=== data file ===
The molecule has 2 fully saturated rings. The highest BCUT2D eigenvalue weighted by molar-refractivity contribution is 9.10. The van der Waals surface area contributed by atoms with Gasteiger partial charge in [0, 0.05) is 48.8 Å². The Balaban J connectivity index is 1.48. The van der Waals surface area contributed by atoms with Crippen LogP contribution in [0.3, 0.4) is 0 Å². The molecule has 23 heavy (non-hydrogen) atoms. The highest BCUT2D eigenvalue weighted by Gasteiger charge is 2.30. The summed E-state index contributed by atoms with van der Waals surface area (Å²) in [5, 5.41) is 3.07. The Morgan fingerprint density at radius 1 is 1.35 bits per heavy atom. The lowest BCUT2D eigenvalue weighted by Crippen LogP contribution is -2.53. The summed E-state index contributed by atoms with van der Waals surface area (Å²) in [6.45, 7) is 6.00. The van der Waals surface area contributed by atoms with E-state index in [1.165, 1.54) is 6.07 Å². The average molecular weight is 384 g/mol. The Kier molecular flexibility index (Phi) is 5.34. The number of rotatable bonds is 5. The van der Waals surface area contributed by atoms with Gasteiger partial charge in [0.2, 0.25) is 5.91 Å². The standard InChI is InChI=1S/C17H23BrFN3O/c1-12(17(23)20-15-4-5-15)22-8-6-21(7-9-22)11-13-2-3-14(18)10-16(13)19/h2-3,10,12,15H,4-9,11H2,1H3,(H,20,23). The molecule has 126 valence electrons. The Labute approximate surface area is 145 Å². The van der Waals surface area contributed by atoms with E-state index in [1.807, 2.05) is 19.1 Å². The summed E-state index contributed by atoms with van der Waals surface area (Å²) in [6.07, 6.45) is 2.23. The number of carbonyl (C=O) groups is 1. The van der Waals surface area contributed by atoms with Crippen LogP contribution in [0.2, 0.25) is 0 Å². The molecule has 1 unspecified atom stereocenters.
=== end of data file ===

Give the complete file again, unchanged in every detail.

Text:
The molecule has 2 fully saturated rings. The highest BCUT2D eigenvalue weighted by molar-refractivity contribution is 9.10. The van der Waals surface area contributed by atoms with Gasteiger partial charge in [0, 0.05) is 48.8 Å². The Balaban J connectivity index is 1.48. The van der Waals surface area contributed by atoms with Crippen LogP contribution in [0.3, 0.4) is 0 Å². The molecule has 23 heavy (non-hydrogen) atoms. The highest BCUT2D eigenvalue weighted by Gasteiger charge is 2.30. The summed E-state index contributed by atoms with van der Waals surface area (Å²) in [5, 5.41) is 3.07. The Morgan fingerprint density at radius 1 is 1.35 bits per heavy atom. The lowest BCUT2D eigenvalue weighted by Crippen LogP contribution is -2.53. The summed E-state index contributed by atoms with van der Waals surface area (Å²) in [6.45, 7) is 6.00. The van der Waals surface area contributed by atoms with E-state index in [1.165, 1.54) is 6.07 Å². The average molecular weight is 384 g/mol. The Kier molecular flexibility index (Phi) is 5.34. The number of rotatable bonds is 5. The van der Waals surface area contributed by atoms with Gasteiger partial charge in [0.2, 0.25) is 5.91 Å². The standard InChI is InChI=1S/C17H23BrFN3O/c1-12(17(23)20-15-4-5-15)22-8-6-21(7-9-22)11-13-2-3-14(18)10-16(13)19/h2-3,10,12,15H,4-9,11H2,1H3,(H,20,23). The molecule has 126 valence electrons. The Labute approximate surface area is 145 Å². The van der Waals surface area contributed by atoms with E-state index in [1.807, 2.05) is 19.1 Å². The summed E-state index contributed by atoms with van der Waals surface area (Å²) in [6.07, 6.45) is 2.23. The number of carbonyl (C=O) groups is 1. The van der Waals surface area contributed by atoms with Crippen LogP contribution in [0.2, 0.25) is 0 Å². The molecule has 1 unspecified atom stereocenters.